By Sarah James of The Sensory Specialist
Could the rainbow mural and alphabet posters splashed everywhere actually be doing more harm than good? Sarah James says sometimes, less is indeed more.
As a teacher and parent, I have seen firsthand how tiring a long day of school can be for our children – especially the little ones in the younger years. There are some things we can do as teachers, carers and parents to help create a sensory−friendly environment for our kids, which will help them thrive, learn and grow. Here are some tips to help you create the ultimate sensory-friendly space.
CREATE A SENSORY CHILL OUT AREA
A sensory chill out space is an area where children can go to have a break from stimuli in their environment, such as other people, loud noise or bright lights. A sensory chill out space gives children a quiet space to go, calm down and emotionally regulate.
Choose a place where you can see them but is away from the hustle and bustle of the classroom or home. The chill out space could be a carpeted area or a padded playmat, with soft sensory furnishings such as bean bags, lounger chairs or cushions. To reduce stimulation, this area should not be too bright – can you place blue cellophane over the window or lights, or include a teepee or tent for darkness?
Include a couple of quiet activities or things to touch or hold in the chill out space, such as books, a weighted toy to cuddle or some emotions cards to look at.
LET THEM FIDGET
Fidgeting is our body’s way of releasing restless energy. Fidget toys are self-regulation tools to help with improving focus, attention and active listening. Some examples include:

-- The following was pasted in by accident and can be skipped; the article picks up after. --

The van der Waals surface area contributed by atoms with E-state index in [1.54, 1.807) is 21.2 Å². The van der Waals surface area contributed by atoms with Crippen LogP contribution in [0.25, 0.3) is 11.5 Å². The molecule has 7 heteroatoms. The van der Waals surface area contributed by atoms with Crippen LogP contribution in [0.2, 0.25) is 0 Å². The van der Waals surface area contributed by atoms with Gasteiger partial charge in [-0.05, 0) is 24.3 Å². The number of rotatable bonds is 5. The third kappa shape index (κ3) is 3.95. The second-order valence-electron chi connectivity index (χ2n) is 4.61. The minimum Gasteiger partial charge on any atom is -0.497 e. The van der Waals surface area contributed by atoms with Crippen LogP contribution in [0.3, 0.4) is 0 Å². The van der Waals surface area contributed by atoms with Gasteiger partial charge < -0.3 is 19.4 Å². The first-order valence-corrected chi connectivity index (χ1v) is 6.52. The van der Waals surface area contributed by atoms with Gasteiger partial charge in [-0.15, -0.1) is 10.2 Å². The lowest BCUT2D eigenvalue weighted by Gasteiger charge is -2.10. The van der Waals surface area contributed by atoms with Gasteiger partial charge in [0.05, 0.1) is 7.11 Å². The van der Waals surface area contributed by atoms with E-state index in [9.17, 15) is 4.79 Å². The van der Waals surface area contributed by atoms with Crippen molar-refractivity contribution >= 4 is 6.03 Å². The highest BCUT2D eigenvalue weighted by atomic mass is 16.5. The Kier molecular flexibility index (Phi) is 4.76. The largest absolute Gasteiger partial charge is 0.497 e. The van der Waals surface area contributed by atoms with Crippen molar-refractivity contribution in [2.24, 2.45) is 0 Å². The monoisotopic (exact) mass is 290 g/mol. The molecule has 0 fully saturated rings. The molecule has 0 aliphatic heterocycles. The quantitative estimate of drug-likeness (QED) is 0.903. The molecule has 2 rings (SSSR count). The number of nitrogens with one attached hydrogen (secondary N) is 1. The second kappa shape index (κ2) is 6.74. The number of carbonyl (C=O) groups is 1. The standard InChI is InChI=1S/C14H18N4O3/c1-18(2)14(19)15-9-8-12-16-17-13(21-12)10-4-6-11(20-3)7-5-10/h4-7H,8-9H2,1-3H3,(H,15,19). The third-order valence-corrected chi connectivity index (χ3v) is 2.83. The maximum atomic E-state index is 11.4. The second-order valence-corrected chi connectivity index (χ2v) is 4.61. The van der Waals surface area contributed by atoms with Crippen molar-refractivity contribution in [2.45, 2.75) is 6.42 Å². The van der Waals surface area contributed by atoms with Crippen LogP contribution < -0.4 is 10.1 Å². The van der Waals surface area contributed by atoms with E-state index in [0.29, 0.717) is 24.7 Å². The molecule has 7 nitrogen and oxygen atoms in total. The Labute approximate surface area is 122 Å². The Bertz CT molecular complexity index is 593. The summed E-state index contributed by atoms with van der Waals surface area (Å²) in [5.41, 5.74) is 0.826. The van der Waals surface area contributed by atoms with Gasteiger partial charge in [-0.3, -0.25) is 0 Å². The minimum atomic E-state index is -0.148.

Sensory Seating – such as a wiggle cushion, wobble stool, sit n gym chair or foot fidget deskerciser. Sensory seating allows kids to readjust and move themselves in a discreet way, using up restless energy and keeping them focused.
Hand fidget toys – Your child can quietly rotate a fidget toy in their hand to help stay calm. We love Tangle Jr and Hand Rollers as they are pocket sized and don’t make a noise.
Safe Chewing toys – Chewing is a sensory experience and can help children stay calm in stressful or boring situations. A chewable pencil topper or a chew necklace pendant provides a safe chewing option for kids in the classroom.
CONTROL THE AMOUNT OF VISUAL STIMULI IN THE ROOM
We know many teachers, parents and kids love decorating their classrooms and play areas. However, some children can be sensitive to visual stimuli and too many brightly coloured posters and charts can be overwhelming. Aim to include a good range of visuals on the walls while also minimising “clutter”.
INCLUDE “BRAIN BREAKS” DURING HIGH CONCENTRATION ACTIVITIES
Did you know that some theorists believe a child can only maintain their focus for two minutes per year of their age? That means that a six-year-old can only focus on a task for around 12 minutes! Break up an activity with quick breaks such as:
• A two-minute body shake out of different parts of the body
• 10 star jumps
• A walk around the yard
• A “brain food” snack such as raw vegetables and fruit
• Encourage some relaxation time throughout the day
Giving your kids the opportunity to have some quiet “down time” is important for their mental health and stops them from getting over tired and overwhelmed. Some easy DIY relaxation activities you can do at home or in the classroom include: some yoga stretches on the mat, a nature walk outside, a mindful colouring in activity, or some deep breathing exercises.
Sarah is a qualified psychology teacher, mother of two boys and owner of The Sensory Specialist (thesensoryspecialist.com.au).